In Sunday's New York Times Mosi Secret writes an in depth front page article about juvenile crime examining issues concerning the age threshold for prosecuting juveniles as adults: 16, 17 or 18 depending on the state. The article looks at costs and national legislative trends for these prosecutions.
Thirty-seven states, the District of Columbia and the federal government have already set the age of adult criminal responsibility at 18. Eleven states have set the age at 17. New York and North Carolina are the only two states that set the age at 16.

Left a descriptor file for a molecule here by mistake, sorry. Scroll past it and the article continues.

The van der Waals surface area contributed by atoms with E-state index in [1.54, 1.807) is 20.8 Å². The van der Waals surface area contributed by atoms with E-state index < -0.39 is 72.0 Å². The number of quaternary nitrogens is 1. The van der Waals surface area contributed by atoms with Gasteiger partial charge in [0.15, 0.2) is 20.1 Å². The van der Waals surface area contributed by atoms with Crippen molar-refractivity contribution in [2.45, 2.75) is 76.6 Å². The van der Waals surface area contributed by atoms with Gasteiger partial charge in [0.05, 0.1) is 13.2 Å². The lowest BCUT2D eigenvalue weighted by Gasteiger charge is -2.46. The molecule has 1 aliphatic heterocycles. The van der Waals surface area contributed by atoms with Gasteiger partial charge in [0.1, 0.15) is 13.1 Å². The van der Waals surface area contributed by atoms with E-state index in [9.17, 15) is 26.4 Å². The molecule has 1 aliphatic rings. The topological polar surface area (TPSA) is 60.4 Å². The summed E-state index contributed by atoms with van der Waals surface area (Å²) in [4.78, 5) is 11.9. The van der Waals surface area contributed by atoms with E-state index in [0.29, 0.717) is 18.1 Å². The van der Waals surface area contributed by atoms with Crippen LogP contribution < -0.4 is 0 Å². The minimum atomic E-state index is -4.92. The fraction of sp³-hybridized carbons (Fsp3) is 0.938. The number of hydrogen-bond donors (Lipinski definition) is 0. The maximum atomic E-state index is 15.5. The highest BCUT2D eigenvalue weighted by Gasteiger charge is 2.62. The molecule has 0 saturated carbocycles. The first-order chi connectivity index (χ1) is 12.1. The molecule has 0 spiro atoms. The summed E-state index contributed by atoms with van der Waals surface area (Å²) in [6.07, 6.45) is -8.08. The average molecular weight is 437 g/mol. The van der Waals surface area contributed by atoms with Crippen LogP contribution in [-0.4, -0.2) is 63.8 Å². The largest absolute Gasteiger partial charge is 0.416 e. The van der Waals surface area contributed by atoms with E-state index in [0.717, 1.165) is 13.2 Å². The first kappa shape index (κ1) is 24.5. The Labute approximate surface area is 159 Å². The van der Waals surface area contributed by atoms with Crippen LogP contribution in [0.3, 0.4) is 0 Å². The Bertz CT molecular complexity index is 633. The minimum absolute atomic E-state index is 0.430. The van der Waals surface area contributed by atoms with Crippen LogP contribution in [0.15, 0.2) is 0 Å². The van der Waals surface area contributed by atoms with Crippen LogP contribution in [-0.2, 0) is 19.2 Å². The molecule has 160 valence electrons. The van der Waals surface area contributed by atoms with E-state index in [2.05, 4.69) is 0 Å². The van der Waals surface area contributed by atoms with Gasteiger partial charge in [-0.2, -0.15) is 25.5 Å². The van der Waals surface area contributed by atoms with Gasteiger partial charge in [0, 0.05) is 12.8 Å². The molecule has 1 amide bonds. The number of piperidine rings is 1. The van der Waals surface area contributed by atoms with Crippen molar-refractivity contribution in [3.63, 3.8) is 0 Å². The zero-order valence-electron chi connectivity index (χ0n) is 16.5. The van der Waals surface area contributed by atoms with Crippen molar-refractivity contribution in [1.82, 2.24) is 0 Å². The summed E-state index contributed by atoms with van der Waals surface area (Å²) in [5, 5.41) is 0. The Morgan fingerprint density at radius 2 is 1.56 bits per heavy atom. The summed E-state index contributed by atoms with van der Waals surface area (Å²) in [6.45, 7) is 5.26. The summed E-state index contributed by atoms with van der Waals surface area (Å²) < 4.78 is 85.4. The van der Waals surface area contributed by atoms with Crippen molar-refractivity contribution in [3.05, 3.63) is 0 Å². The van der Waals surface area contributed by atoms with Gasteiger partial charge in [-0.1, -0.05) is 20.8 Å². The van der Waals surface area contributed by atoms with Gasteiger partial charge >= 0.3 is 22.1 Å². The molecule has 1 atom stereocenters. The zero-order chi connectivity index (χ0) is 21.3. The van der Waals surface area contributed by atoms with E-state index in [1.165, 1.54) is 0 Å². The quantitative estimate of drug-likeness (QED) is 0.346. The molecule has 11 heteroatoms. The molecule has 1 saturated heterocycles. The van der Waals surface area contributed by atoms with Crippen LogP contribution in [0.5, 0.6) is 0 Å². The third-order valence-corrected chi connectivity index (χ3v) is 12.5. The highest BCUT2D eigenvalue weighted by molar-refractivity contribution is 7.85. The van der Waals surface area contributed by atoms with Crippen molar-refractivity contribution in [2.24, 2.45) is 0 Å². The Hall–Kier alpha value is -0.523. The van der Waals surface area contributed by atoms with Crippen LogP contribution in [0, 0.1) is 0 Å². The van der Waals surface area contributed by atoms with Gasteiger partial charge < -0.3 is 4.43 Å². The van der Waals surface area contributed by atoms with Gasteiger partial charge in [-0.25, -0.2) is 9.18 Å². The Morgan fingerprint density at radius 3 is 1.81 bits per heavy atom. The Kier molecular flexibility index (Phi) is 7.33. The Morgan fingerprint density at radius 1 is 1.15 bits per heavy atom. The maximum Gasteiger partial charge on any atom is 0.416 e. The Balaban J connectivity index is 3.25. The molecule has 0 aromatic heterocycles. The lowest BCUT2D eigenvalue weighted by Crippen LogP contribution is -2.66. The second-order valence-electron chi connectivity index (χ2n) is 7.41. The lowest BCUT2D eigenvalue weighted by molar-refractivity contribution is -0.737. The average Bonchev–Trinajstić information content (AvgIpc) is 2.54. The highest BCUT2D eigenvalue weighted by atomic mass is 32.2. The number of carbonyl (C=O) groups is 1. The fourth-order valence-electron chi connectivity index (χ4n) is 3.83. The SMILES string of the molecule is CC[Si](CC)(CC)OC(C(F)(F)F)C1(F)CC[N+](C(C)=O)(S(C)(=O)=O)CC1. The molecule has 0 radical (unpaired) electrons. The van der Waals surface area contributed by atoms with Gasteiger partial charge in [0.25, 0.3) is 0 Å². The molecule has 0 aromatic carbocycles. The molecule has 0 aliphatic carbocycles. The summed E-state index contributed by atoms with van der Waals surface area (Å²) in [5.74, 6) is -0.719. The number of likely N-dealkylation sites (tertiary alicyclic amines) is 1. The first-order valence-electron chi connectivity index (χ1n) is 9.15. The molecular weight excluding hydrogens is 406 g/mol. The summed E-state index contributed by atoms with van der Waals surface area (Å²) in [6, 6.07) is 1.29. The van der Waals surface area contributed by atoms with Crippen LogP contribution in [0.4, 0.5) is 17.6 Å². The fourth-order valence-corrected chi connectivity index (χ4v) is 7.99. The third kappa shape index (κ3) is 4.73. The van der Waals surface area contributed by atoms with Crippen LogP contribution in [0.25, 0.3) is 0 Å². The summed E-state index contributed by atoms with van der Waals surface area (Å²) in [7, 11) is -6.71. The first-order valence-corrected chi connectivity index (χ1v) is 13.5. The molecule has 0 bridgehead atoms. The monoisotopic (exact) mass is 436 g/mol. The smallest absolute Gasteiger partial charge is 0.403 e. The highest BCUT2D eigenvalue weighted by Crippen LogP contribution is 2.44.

In 2008, the year of the most recent national estimate from the Justice Department, law enforcement agencies made about 2.1 million arrests of teenagers younger than 18, and most of those cases involved 16- and 17-year-olds. The data also showed a drastic decrease in arrest levels since the mid-1990s: there were an estimated 2.9 million such arrests in 1996, when the population of those under 18 was smaller than it is today. (nyt link)
The age for adult responsibility in Tennessee is 18 but transfers to adult court for serious violent crime and persistent offenders can come at an earlier age. It is unusual to see transfers for juveniles offenders younger than 15 years of age to adult court.